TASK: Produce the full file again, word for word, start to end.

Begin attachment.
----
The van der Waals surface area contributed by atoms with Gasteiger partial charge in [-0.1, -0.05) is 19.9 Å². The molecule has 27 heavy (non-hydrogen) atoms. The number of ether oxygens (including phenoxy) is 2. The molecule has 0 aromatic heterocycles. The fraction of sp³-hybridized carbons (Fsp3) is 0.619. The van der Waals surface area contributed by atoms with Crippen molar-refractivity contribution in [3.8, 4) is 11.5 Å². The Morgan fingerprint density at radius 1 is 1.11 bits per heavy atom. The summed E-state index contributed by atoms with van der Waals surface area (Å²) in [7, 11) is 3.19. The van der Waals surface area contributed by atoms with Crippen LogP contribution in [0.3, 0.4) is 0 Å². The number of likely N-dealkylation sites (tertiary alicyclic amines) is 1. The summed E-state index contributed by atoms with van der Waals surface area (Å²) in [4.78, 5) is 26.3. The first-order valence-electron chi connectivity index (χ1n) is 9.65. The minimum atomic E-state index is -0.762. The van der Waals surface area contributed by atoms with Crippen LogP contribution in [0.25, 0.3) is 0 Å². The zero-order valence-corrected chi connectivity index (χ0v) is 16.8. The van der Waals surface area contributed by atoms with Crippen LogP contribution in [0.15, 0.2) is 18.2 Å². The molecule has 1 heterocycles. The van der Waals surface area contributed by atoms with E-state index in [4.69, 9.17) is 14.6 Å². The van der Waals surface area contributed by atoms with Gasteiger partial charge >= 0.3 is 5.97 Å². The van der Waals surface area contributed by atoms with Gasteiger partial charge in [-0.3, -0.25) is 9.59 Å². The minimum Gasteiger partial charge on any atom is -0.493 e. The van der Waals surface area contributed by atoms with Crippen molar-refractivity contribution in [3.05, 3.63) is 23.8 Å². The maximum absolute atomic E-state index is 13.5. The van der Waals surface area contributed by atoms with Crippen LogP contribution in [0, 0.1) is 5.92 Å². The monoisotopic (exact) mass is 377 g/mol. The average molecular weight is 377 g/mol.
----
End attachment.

The van der Waals surface area contributed by atoms with Gasteiger partial charge in [-0.1, -0.05) is 19.9 Å². The molecule has 27 heavy (non-hydrogen) atoms. The number of ether oxygens (including phenoxy) is 2. The molecule has 0 aromatic heterocycles. The fraction of sp³-hybridized carbons (Fsp3) is 0.619. The van der Waals surface area contributed by atoms with Crippen molar-refractivity contribution in [3.8, 4) is 11.5 Å². The Morgan fingerprint density at radius 1 is 1.11 bits per heavy atom. The summed E-state index contributed by atoms with van der Waals surface area (Å²) in [7, 11) is 3.19. The van der Waals surface area contributed by atoms with Crippen LogP contribution in [0.3, 0.4) is 0 Å². The number of likely N-dealkylation sites (tertiary alicyclic amines) is 1. The summed E-state index contributed by atoms with van der Waals surface area (Å²) in [4.78, 5) is 26.3. The first-order valence-electron chi connectivity index (χ1n) is 9.65. The minimum atomic E-state index is -0.762. The van der Waals surface area contributed by atoms with Crippen LogP contribution in [0.25, 0.3) is 0 Å². The zero-order valence-corrected chi connectivity index (χ0v) is 16.8. The van der Waals surface area contributed by atoms with Crippen LogP contribution in [0.15, 0.2) is 18.2 Å². The molecule has 1 heterocycles. The van der Waals surface area contributed by atoms with E-state index in [4.69, 9.17) is 14.6 Å². The van der Waals surface area contributed by atoms with Gasteiger partial charge >= 0.3 is 5.97 Å². The van der Waals surface area contributed by atoms with Gasteiger partial charge in [-0.3, -0.25) is 9.59 Å². The minimum Gasteiger partial charge on any atom is -0.493 e. The van der Waals surface area contributed by atoms with Crippen molar-refractivity contribution in [3.05, 3.63) is 23.8 Å². The maximum absolute atomic E-state index is 13.5. The van der Waals surface area contributed by atoms with Crippen LogP contribution in [0, 0.1) is 5.92 Å². The monoisotopic (exact) mass is 377 g/mol. The average molecular weight is 377 g/mol.